Black Panther

To its merit, a strong supporting cast and a terrific villain saves Black Panther from mediocrity.

Somewhere midway in the film, a character says “it’s not magic. It’s technology”.

You could say the same thing about Black Panther, Marvel’s latest superhero production to hit the big screen. It’s less a superhero film than it is a testosterone fuelled spectacle on kinship and rite of passage. For a film set mostly in the African savannahs, one can be forgiven for alluding to the thought that this is The Lion King all over again, only this time Simba is a human with a fancy suit that can do some nifty tricks.

Aka Black Panther, crown Prince T’Challa of the mythical state of Wakanda (where everyone speaks with Nigerian accents) is not the first black superhero we have seen in big budget productions. There was Spawn and the Blade trilogy followed by Will Smith’s Hancock. Perhaps the cultural and colour embrace going on in Hollywood has something to do with it, but could this be Marvel’s first black standalone superhero film? At one point the titular character played by Chadwick Boseman even says “It is wise to build bridges. It would be foolish to build walls”. Such is the geopolitical theme along with a racial slur about ‘getting back what was taken from our ancestors’ that the film’s notably good intentions are drowned out by the self-righteous cry for retribution (or perhaps an ode to the real Black Panthers of the 1960s?) With the arrival of villains played by Andy Serkis and Michael B. Jordon (who last collaborated with director Ryan Coogler in Creed), Black Panther turns a few shades darker, albeit quite literally. The lengthy runtime doesn’t help either which is why most viewers will be grateful for the few unexpected laughs that lighten the story.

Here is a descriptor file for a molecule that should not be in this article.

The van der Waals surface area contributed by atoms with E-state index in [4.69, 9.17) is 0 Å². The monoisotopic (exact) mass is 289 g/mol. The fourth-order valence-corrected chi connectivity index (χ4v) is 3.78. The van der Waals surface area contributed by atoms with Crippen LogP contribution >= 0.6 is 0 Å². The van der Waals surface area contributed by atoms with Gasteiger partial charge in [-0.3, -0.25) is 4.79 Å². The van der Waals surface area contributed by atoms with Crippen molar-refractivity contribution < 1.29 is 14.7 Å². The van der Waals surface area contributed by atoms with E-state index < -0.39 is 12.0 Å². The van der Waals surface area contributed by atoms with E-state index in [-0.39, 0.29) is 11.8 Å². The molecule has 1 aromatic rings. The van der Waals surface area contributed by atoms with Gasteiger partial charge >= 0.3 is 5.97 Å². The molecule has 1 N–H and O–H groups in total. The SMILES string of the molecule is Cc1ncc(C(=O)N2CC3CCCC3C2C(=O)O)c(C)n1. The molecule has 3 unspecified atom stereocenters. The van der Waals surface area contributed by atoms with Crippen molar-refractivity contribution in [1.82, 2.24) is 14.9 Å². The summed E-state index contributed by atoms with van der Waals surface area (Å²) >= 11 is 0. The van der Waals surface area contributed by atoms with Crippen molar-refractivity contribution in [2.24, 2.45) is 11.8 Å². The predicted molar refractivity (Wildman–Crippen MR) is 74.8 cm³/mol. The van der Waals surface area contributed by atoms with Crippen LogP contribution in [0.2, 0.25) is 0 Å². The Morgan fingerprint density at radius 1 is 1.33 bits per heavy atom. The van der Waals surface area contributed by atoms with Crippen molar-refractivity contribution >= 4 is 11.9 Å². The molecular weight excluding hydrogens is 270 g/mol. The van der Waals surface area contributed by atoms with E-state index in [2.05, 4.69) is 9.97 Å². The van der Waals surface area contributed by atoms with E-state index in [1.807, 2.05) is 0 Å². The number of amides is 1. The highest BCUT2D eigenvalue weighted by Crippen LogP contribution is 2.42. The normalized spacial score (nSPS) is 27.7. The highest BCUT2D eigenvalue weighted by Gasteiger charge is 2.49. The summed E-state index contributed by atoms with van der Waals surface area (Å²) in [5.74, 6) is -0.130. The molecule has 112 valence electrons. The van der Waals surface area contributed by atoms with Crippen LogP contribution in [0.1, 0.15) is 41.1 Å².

Marvel Cinematic Universe, like production rival DC Entertainment, is in the process of fleshing out superhero sidekicks in their own feature films. Black Panther, while trading traditional fun moments in superhero films for mundane socio-political issues is one such film that puts a spin on spin-offs. To the film’s merit, and rescue, is a strong ensemble of supporting cast members that not only generate most of the excitement, their presence compensates for the somewhat boring void left by Boseman’s T’Challa. That’s because the titular hero’s reliance on fancy gadgets makes him more Bond-like at times, rather than a typical Marvel superhero. To that effect there’s even an elaborate action set piece in a casino, which to be fair, is one of the best segments in the film. The finale, back in Wakanda, is another CGI laden spectacle with an unexpected result – Jordan steals the show. After Creed, this wouldn’t be the first time but it does save Black Panther from mediocrity.

Rating: ★★★☆☆

About Lloyd Bayer

Besides his passion for travelling, photography and scuba diving, Lloyd is a prolific film critic having contributed hundreds of film reviews to web and print journals, including IMDb and local daily Khaleej Times.